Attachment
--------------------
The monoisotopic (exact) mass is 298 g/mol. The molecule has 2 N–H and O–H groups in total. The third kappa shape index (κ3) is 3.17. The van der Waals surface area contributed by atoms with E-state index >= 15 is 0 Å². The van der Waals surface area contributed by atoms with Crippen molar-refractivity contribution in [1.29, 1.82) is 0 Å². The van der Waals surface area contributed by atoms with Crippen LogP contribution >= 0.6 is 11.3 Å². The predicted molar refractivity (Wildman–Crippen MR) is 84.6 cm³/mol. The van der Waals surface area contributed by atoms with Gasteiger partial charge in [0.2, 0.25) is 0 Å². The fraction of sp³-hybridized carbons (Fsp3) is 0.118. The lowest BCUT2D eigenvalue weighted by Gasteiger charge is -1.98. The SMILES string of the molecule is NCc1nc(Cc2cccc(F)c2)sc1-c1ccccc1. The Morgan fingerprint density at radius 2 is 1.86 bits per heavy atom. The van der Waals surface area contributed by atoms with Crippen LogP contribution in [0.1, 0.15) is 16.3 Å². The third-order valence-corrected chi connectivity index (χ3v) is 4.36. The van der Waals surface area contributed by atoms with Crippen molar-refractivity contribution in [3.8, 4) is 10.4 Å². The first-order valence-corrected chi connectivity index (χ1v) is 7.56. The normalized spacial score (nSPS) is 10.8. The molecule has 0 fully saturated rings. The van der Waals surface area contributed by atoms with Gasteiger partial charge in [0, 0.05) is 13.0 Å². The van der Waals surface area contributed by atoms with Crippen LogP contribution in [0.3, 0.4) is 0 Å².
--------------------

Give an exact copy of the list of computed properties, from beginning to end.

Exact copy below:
The monoisotopic (exact) mass is 298 g/mol. The molecule has 2 N–H and O–H groups in total. The third kappa shape index (κ3) is 3.17. The van der Waals surface area contributed by atoms with E-state index >= 15 is 0 Å². The van der Waals surface area contributed by atoms with Crippen molar-refractivity contribution in [1.29, 1.82) is 0 Å². The van der Waals surface area contributed by atoms with Crippen LogP contribution >= 0.6 is 11.3 Å². The predicted molar refractivity (Wildman–Crippen MR) is 84.6 cm³/mol. The van der Waals surface area contributed by atoms with Gasteiger partial charge in [0.2, 0.25) is 0 Å². The fraction of sp³-hybridized carbons (Fsp3) is 0.118. The lowest BCUT2D eigenvalue weighted by Gasteiger charge is -1.98. The SMILES string of the molecule is NCc1nc(Cc2cccc(F)c2)sc1-c1ccccc1. The Morgan fingerprint density at radius 2 is 1.86 bits per heavy atom. The van der Waals surface area contributed by atoms with Crippen LogP contribution in [0.1, 0.15) is 16.3 Å². The third-order valence-corrected chi connectivity index (χ3v) is 4.36. The van der Waals surface area contributed by atoms with Crippen molar-refractivity contribution in [3.8, 4) is 10.4 Å². The first-order valence-corrected chi connectivity index (χ1v) is 7.56. The normalized spacial score (nSPS) is 10.8. The molecule has 0 fully saturated rings. The van der Waals surface area contributed by atoms with Gasteiger partial charge in [0, 0.05) is 13.0 Å². The van der Waals surface area contributed by atoms with Crippen LogP contribution in [0.3, 0.4) is 0 Å².